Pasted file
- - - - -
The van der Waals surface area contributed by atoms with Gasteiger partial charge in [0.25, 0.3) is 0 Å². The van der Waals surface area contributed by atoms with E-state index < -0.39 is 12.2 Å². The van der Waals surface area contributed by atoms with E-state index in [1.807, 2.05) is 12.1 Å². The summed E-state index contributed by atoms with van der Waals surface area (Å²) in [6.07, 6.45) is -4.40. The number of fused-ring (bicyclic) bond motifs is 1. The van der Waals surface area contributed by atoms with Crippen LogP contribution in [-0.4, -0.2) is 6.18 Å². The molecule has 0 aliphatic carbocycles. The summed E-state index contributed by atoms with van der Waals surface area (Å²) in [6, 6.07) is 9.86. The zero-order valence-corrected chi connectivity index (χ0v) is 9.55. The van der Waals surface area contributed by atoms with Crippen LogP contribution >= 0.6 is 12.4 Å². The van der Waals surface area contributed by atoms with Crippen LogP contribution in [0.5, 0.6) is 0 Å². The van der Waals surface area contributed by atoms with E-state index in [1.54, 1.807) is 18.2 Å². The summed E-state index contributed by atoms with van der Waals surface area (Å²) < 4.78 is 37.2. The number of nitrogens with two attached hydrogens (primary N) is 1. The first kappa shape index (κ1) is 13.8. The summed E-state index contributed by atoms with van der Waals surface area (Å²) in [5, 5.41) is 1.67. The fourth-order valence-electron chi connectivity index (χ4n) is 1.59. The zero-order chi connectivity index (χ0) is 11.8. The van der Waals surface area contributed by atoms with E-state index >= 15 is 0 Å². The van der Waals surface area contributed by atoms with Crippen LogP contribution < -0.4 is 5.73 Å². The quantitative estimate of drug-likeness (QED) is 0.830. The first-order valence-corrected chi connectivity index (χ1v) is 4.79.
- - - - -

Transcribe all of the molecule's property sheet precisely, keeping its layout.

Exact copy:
The van der Waals surface area contributed by atoms with Gasteiger partial charge in [0.25, 0.3) is 0 Å². The van der Waals surface area contributed by atoms with E-state index < -0.39 is 12.2 Å². The van der Waals surface area contributed by atoms with E-state index in [1.807, 2.05) is 12.1 Å². The summed E-state index contributed by atoms with van der Waals surface area (Å²) in [6.07, 6.45) is -4.40. The number of fused-ring (bicyclic) bond motifs is 1. The van der Waals surface area contributed by atoms with Crippen LogP contribution in [-0.4, -0.2) is 6.18 Å². The molecule has 0 aliphatic carbocycles. The summed E-state index contributed by atoms with van der Waals surface area (Å²) in [6, 6.07) is 9.86. The zero-order valence-corrected chi connectivity index (χ0v) is 9.55. The van der Waals surface area contributed by atoms with Crippen LogP contribution >= 0.6 is 12.4 Å². The van der Waals surface area contributed by atoms with Crippen LogP contribution in [0.5, 0.6) is 0 Å². The van der Waals surface area contributed by atoms with E-state index in [1.54, 1.807) is 18.2 Å². The summed E-state index contributed by atoms with van der Waals surface area (Å²) < 4.78 is 37.2. The number of nitrogens with two attached hydrogens (primary N) is 1. The first kappa shape index (κ1) is 13.8. The summed E-state index contributed by atoms with van der Waals surface area (Å²) in [5, 5.41) is 1.67. The fourth-order valence-electron chi connectivity index (χ4n) is 1.59. The zero-order chi connectivity index (χ0) is 11.8. The van der Waals surface area contributed by atoms with E-state index >= 15 is 0 Å². The van der Waals surface area contributed by atoms with Crippen LogP contribution < -0.4 is 5.73 Å². The quantitative estimate of drug-likeness (QED) is 0.830. The first-order valence-corrected chi connectivity index (χ1v) is 4.79.